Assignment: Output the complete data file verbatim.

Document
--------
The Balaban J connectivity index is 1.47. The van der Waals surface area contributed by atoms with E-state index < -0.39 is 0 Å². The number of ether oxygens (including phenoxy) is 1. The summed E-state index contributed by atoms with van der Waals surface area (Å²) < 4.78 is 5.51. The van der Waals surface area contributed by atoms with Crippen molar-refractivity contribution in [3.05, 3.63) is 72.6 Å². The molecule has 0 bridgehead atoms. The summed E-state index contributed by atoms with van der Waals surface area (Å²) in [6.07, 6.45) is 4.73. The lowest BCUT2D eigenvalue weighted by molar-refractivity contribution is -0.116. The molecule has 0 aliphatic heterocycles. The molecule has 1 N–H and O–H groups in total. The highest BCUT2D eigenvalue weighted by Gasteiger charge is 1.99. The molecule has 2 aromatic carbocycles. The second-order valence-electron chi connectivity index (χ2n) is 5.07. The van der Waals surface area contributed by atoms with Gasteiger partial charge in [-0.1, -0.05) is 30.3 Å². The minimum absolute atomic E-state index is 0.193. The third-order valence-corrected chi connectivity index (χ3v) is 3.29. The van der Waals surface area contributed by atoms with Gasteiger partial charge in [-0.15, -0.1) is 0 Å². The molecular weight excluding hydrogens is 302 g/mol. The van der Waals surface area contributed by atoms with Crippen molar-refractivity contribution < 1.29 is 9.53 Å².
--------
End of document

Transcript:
The Balaban J connectivity index is 1.47. The van der Waals surface area contributed by atoms with E-state index < -0.39 is 0 Å². The number of ether oxygens (including phenoxy) is 1. The summed E-state index contributed by atoms with van der Waals surface area (Å²) < 4.78 is 5.51. The van der Waals surface area contributed by atoms with Crippen molar-refractivity contribution in [3.05, 3.63) is 72.6 Å². The molecule has 0 bridgehead atoms. The summed E-state index contributed by atoms with van der Waals surface area (Å²) in [6.07, 6.45) is 4.73. The lowest BCUT2D eigenvalue weighted by molar-refractivity contribution is -0.116. The molecule has 0 aliphatic heterocycles. The molecule has 1 N–H and O–H groups in total. The highest BCUT2D eigenvalue weighted by Gasteiger charge is 1.99. The molecule has 2 aromatic carbocycles. The second-order valence-electron chi connectivity index (χ2n) is 5.07. The van der Waals surface area contributed by atoms with Gasteiger partial charge in [-0.1, -0.05) is 30.3 Å². The minimum absolute atomic E-state index is 0.193. The third-order valence-corrected chi connectivity index (χ3v) is 3.29. The van der Waals surface area contributed by atoms with Gasteiger partial charge in [-0.15, -0.1) is 0 Å². The molecular weight excluding hydrogens is 302 g/mol. The van der Waals surface area contributed by atoms with Crippen molar-refractivity contribution < 1.29 is 9.53 Å².